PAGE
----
Few areas in the United States have as long and as colorful a history as Lloyd Neck. Encompassing approximately 3,000 acres and known originally as Caumsett, Loyd Neck is an emerald neck of land extending into Long Island Sound between Cold Spring and Huntington Harbors. It was originally purchased from Matinecock Native Americans in 1654 for a few pieces of clothing and some tools. In 1670, the area became the property of James Lloyd of Boston, who had his son, Henry develop the area as a manor in the English tradition, where tenants paid so much for the privilege of living and farming there. The Lloyd Manor House was built in 1711 but shortly burned down and was replaced 1714. It was occupied by Benjamin Thompson, who designed the nearby Fort Franklin that was built on the very site of the present Fort Hill House. Lloyd Manor had the unique distinction of housing the Duke of Clarence (later to become King William IV). During the Revolutionary War, Fort Franklin, perched on a bluff high above the water, was a strategic part of England’s defense of her war ships moored in Cold Spring Harbor and Oyster Bay. Revolutionary forces tried many times to take the fort but to no avail. For centuries, cannon balls, shot and coins have been unearthed by gardeners throughout the Neck.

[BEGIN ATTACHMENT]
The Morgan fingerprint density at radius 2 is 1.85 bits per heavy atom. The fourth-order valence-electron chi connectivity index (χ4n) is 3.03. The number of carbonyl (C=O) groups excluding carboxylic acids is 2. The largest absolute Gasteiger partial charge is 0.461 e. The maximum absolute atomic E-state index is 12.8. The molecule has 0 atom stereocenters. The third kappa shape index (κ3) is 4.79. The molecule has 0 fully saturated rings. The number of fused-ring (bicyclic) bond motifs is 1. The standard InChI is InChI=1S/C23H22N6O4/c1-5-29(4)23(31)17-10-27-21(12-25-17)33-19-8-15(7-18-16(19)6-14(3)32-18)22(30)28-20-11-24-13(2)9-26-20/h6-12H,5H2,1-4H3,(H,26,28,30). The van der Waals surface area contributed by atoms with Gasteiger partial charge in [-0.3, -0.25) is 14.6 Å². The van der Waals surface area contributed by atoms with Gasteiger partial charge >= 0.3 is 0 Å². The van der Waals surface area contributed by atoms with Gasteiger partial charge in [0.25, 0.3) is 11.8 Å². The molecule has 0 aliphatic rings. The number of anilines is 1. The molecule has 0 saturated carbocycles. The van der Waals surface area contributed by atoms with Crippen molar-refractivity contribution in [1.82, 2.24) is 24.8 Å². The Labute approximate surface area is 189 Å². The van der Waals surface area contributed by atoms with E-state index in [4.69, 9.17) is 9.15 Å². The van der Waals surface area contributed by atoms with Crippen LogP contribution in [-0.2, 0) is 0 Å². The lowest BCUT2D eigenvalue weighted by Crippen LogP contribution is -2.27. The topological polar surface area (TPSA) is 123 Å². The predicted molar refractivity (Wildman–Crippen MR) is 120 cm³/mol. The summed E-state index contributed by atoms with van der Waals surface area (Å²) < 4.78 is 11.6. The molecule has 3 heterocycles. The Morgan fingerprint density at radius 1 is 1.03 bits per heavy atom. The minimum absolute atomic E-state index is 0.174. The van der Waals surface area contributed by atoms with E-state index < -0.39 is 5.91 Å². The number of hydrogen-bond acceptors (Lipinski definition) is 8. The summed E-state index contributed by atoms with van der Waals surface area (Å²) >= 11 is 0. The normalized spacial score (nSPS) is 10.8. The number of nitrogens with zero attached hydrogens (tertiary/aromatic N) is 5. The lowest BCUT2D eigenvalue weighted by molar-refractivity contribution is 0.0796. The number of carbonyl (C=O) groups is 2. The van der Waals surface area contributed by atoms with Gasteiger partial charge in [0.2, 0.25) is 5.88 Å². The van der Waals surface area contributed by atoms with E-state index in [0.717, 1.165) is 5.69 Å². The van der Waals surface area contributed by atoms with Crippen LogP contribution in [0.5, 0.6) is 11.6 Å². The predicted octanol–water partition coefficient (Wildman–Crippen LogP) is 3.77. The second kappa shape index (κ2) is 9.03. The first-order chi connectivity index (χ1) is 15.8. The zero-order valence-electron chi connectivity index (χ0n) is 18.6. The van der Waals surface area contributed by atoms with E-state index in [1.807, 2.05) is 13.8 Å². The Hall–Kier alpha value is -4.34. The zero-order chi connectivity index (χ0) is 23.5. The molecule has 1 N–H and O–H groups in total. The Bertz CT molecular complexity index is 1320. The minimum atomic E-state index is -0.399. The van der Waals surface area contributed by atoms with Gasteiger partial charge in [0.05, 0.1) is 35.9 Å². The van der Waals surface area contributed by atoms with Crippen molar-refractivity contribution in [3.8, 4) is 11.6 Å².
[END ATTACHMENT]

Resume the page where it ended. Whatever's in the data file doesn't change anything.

The Lloyds forfeited the land around the fort to England’s military, and it was subsequently purchased in 1879 by Anne Coleman Alden. Alden commissioned famed architectural firm McKim, Mead & Bigelow to build her a summer residence on the site. In 1900, William John Matheson, a brilliant chemist who founded a dye and pigment company that merged with J. P. Morgan’s Allied Chemical, purchased the 330 acre estate from Mrs. Alden’s heirs. He commissioned Boring and Tilton, architects who designed the Ellis Island buildings, to create a sprawling brick and limestone structure over the McKim house in a Tudor style with castellated parapets, colonnades, and ramparts overlooking the water, paying homage to its predecessor, Fort Franklin. One remnant of both the Alden house and former fort can be seen in the quadrangle courtyard. Here, a semicircular wall formed from the original fort earthworks diplays a curved built-in seat designed by Charles McKim and a headstone taken from the pasture that pays tribute to a fallen English soldier. Matheson later added an indoor squash court, a porte cochère, ballroom, and acres of formal gardens.